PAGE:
In the wake of Japan’s weekend election, Asia specialist Hugh Young believes investors have plenty to focus on across the region.
Japan, along with the wider Asian market, is something of a curate’s egg for investors, offering excellent opportunities and challenges too. The decision of Japan’s Prime Minister, Shinzo Abe, to hold an election at the weekend is, in many ways, a symptom of this mixed state of affairs. The architect of the nation’s rescue policy, known as Abenomics, consolidated his position before the tide of support that first swept him into power in 2012 went out. After riding back in for another term, Abe will now have to redouble his efforts to overcome recession and deflation with an ultra-loose monetary policy that has continued to lift Japanese equities.
Hugh Young of Aberdeen Asset Management Asia, who manages the Far East fund for St. James’s Place, described the snap election as an astute tactical gambit by Abe that will allow him to push through some of the “less palatable” parts of his reforms. “He has cashed in on his current popularity, albeit rapidly declining, to lock in another term in office,” says Young. The mandate should also give Abe the time to pursue other controversial policies, he adds, in particular reopening Japan’s nuclear power plants. Abe will also want to postpone the second part of the increase in consumption tax, which, since April, has backfired and dampened consumer activity.
“These policies are crucial to prevent the economy from spiralling deeper into recession and to provide a more conducive environment for Abenomics to succeed,” says Young. “But they come at a heavy cost.” The consumption tax revenue had been intended to reduce Japan’s public debt – the highest in the world due to its ageing population – and a dwindling tax base means more demand on pensions and healthcare. “Arguably, the gains from a healthier economy over the long haul should outweigh the foregone tax revenue in the near term,” he adds.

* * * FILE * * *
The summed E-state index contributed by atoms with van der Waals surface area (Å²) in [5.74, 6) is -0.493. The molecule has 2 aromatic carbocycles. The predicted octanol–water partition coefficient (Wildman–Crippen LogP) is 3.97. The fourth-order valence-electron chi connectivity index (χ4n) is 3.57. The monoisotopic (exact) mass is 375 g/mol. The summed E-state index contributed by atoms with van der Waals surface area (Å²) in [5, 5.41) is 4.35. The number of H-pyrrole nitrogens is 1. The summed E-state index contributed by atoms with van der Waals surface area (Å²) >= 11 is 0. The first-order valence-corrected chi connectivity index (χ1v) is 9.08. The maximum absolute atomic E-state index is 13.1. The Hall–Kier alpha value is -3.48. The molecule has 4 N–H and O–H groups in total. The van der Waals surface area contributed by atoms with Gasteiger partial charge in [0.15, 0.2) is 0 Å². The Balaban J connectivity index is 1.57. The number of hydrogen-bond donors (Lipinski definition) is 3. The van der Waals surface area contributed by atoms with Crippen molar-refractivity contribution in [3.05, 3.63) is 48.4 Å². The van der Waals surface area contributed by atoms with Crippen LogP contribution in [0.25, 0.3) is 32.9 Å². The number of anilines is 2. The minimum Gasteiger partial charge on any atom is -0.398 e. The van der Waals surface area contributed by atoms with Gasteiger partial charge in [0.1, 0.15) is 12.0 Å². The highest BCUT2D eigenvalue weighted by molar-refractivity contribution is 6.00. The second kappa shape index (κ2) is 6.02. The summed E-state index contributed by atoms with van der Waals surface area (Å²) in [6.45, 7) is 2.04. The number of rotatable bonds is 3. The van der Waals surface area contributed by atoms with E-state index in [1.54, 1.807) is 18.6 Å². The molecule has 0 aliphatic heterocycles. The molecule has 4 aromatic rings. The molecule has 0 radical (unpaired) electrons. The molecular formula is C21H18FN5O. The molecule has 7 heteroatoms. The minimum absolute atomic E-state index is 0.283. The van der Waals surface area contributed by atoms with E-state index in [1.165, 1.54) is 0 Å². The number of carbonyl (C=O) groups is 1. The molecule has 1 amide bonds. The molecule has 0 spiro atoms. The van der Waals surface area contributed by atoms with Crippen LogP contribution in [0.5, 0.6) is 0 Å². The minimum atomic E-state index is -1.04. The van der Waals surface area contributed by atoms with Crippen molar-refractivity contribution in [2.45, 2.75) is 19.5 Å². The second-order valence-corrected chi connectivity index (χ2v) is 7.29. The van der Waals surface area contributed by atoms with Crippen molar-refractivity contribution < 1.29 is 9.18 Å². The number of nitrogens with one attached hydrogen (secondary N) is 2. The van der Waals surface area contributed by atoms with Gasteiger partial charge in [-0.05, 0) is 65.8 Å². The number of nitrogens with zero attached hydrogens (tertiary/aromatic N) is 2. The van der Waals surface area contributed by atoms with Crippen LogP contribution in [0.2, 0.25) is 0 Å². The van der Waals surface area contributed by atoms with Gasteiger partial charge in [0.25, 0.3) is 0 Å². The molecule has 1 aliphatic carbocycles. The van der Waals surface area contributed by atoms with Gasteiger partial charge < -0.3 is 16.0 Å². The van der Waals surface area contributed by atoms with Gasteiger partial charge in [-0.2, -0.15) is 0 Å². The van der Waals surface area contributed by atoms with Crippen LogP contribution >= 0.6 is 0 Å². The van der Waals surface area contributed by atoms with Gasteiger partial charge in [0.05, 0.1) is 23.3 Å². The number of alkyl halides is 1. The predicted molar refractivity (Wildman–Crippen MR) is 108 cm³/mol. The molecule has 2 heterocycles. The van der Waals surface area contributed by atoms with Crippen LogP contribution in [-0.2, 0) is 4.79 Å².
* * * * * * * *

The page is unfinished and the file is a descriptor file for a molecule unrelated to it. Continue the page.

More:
Investors will also be looking at the Bank of Japan’s latest round of quantitative easing, and the decision by the Government Pension Investment Fund to increase equity allocation targets. “Overall, these policies are positive for the stock market and share prices have rallied,” says Young. “But there may be room for further gains.” For starters, the Tokyo stock market index, TOPIX, is trading at well below pre-financial crisis levels. “On an absolute basis, we think TOPIX stocks are not expensive,” he adds. “On a forward price-to-earnings basis, the index is still trading below its seven-year average.”
But, in the longer term, the situation appears less than rosy, says Young. “While Abenomics’ first two policy ‘arrows’ of expansionary fiscal and monetary measures lifted the economy temporarily, the third – made up of a series of wide-ranging reforms – has failed to find its mark,” he adds. “As a result, the impact from the first two arrows has dissipated quickly and the economy slipped back into recession in the third quarter. Abe’s early election ploy will now buy his reforms more time.”
Young also harbours concerns for the state of the world’s second-largest economy across the East China Sea. “There are worries about whether China is heading for tougher times,” he observes. Amid continued unease that the slowing economy could undergo a hard landing, the People’s Bank of China has had to act decisively and cut interest rates. “This seems to be a continuation of policymakers’ strategy of employing rounds of incremental ‘mini-stimulus’,” observes Young. “They have chosen not to use more aggressive measures, such as adjusting the reserve requirement ratio and/or loan-to-deposit ratio for banks.” As such, it is too early to say whether existing measures are sufficient, he argues. “Also, while the recent interest rate cut will reduce the risk of an economic slump, it could delay much-needed structural reform.”
Hong Kong rising
Meanwhile, amid a recent bout of volatility in China’s markets, the long-awaited link between the Shanghai and Hong Kong stock markets has been officially established. Young says that it is too early to judge the effectiveness of the scheme, but believes it will be crucial to China’s currency and market liberalisation plans – and will enhance the status of Hong Kong. “It offers a convenient way to invest in the mainland,” he adds. “Significantly, it is a strategic first step towards internationalising China’s capital markets; it expands investment choices for mainland investors; and paves the way for the further opening up of the renminbi.”
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The opinions expressed are those of Hugh Young and are subject to market or economic changes. This material is not a recommendation, or intended to be relied upon as a forecast, research or advice. The views are not necessarily shared by other investment managers or St. James's Place Wealth Management.